Filled with cash, P. could see how their surplus goes down the drain Analysis | The state
Gov. Tom Wolfe addresses his latest budget message at a joint session of the House of Representatives and Senate on Tuesday, 2/8/22 (photo by Commonwealth Media Services).
Despite record inflation and economic problems caused by COVID-19, Pennsylvania is in a good financial position thanks to higher-than-expected revenue and high coronavirus dollars – and Governor Tom Wolfe wants you to know that.
Wolff’s time in office is nearing completion, his office regularly advertises state revenue collections that exceeded expectations for 2022. In a recent interview with City & State, Wolfe said he would become the first governor since Dick Thornburg in 1987. pass the budget surplus to his successor, adding that the state will still have enough money to increase education funding before he leaves office.
While Republicans are quick to claim they were repelling Wolff’s efforts to raise taxes, Wolfe took credit for helping improve the state’s finances, noting that the state invested in its rainy days fund and accepted increased funding for education during his time in office.
“The closet was bare. We did not pay the bills and took money from things from which the state should never have taken money, such as education. We don’t do that anymore, and we can afford to do even more than we do, ”Wolf said.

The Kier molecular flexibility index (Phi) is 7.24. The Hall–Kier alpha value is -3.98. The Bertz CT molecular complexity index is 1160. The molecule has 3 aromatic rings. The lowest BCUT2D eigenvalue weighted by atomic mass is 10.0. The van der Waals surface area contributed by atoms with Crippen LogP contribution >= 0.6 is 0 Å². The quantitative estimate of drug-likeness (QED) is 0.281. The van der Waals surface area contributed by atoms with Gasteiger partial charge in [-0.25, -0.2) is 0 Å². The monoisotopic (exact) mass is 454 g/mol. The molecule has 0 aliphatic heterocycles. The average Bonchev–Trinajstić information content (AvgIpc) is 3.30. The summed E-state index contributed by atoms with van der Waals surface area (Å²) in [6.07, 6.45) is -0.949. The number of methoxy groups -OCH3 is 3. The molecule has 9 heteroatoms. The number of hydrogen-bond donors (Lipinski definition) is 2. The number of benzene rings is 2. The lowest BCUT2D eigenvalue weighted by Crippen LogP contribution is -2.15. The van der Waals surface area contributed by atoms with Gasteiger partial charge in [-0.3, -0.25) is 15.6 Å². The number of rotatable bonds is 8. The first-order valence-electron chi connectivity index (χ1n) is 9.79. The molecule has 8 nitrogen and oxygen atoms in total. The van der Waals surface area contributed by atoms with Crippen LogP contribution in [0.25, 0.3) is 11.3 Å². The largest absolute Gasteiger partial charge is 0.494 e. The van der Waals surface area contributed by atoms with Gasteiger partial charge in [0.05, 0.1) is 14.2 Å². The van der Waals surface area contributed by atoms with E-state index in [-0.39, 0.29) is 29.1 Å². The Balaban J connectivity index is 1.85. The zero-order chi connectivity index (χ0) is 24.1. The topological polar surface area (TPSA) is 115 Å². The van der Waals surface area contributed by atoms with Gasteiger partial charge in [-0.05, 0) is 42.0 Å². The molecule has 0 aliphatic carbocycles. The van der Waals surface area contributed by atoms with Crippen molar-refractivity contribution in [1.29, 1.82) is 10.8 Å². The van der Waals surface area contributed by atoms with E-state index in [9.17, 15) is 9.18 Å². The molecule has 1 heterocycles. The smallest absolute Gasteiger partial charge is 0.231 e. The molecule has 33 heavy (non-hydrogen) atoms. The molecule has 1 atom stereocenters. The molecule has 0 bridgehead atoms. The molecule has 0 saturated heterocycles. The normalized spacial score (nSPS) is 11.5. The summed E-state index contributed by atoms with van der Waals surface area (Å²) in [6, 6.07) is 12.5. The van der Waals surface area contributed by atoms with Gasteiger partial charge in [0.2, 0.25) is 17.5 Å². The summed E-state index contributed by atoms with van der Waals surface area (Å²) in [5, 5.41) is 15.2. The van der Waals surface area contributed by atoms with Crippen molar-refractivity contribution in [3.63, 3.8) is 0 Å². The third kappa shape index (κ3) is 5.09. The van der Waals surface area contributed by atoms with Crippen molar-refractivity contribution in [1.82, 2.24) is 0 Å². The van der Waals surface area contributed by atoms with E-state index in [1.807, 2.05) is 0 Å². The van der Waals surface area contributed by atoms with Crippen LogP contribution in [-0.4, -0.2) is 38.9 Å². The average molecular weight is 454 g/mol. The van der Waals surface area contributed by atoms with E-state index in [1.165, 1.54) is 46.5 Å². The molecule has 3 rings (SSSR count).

According to Treasury of Pennsylvania, the state has more than $ 2.8 billion in its budget stabilization reserve fund, better known as the Rainy Days Fund. Wolff said he has no plans to transfer money from the fund.
Wolf Administration announced in early May that fees to the State General Fund since the beginning of the year have reached $ 40.7 billion, which is $ 4.5 billion above the estimate. And Wolf’s administration said that if the budget proposed by him is approved in full, the state will still have a budget surplus of $ 3.3 billion.
Republicans are reluctant to agree to Wolf’s budget requests. In his 2022 executive budget proposal, Wolf is asking state lawmakers to increase funding for basic education by $ 1.25 billion, as well as $ 300 million for the state-level Level Up initiative. Wolff said budget reserves can pay for these and many more increases.
“This is a really important message because I don’t want to raise taxes, I want to lower taxes. I want to help people, ”the governor added. “We can do this by actually investing and making sure our schools work well, that they have opportunities, that their roads don’t create all sorts of problems for the suspension system in their car. We can do all this because we have the financial means to do it, and it’s really important. “
But as consumers struggle with rising prices due to inflation, Republicans who control the General Assembly believe the state should be wary of spending extra money and federal aid.
House Speaker Jason Gottesman told the House of Representatives earlier this month that the U.S. economy reduction of the first quarter emphasizes “the need to be careful when drawing up a fiscally responsible spending plan”.